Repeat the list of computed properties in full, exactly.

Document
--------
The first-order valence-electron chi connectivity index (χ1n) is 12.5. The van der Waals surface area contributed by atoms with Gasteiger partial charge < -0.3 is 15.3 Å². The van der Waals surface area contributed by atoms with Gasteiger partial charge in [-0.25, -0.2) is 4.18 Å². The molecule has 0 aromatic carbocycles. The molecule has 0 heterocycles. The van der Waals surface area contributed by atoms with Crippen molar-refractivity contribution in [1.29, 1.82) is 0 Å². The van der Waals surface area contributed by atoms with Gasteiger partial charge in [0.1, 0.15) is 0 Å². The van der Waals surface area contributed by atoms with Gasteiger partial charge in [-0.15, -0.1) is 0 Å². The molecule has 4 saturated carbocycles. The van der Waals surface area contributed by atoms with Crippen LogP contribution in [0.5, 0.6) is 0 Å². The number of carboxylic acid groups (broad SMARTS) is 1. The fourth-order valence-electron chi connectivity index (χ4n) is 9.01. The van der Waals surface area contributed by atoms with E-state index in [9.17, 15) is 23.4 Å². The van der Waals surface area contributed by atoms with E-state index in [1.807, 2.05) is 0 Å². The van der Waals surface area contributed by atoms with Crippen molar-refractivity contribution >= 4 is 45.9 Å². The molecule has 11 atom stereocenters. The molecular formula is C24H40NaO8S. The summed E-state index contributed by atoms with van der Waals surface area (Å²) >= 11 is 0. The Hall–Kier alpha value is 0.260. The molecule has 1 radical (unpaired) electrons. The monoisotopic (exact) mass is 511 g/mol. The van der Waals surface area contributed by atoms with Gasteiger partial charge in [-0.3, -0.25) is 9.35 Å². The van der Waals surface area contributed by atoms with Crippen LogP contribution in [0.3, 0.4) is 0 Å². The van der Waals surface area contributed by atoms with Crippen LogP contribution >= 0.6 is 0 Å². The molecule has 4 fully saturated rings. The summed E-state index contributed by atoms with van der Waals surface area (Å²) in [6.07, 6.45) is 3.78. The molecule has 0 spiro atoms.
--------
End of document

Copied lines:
The first-order valence-electron chi connectivity index (χ1n) is 12.5. The van der Waals surface area contributed by atoms with Gasteiger partial charge < -0.3 is 15.3 Å². The van der Waals surface area contributed by atoms with Gasteiger partial charge in [-0.25, -0.2) is 4.18 Å². The molecule has 0 aromatic carbocycles. The molecule has 0 heterocycles. The van der Waals surface area contributed by atoms with Crippen molar-refractivity contribution in [1.29, 1.82) is 0 Å². The van der Waals surface area contributed by atoms with Gasteiger partial charge in [0.1, 0.15) is 0 Å². The van der Waals surface area contributed by atoms with Gasteiger partial charge in [-0.15, -0.1) is 0 Å². The molecule has 4 saturated carbocycles. The van der Waals surface area contributed by atoms with Crippen LogP contribution in [0.5, 0.6) is 0 Å². The number of carboxylic acid groups (broad SMARTS) is 1. The fourth-order valence-electron chi connectivity index (χ4n) is 9.01. The van der Waals surface area contributed by atoms with E-state index in [9.17, 15) is 23.4 Å². The van der Waals surface area contributed by atoms with E-state index in [1.807, 2.05) is 0 Å². The van der Waals surface area contributed by atoms with Crippen molar-refractivity contribution >= 4 is 45.9 Å². The molecule has 11 atom stereocenters. The molecular formula is C24H40NaO8S. The summed E-state index contributed by atoms with van der Waals surface area (Å²) >= 11 is 0. The Hall–Kier alpha value is 0.260. The molecule has 1 radical (unpaired) electrons. The monoisotopic (exact) mass is 511 g/mol. The van der Waals surface area contributed by atoms with Gasteiger partial charge in [-0.3, -0.25) is 9.35 Å². The van der Waals surface area contributed by atoms with Crippen LogP contribution in [0.3, 0.4) is 0 Å². The van der Waals surface area contributed by atoms with Crippen LogP contribution >= 0.6 is 0 Å². The molecule has 4 fully saturated rings. The summed E-state index contributed by atoms with van der Waals surface area (Å²) in [6.07, 6.45) is 3.78. The molecule has 0 spiro atoms.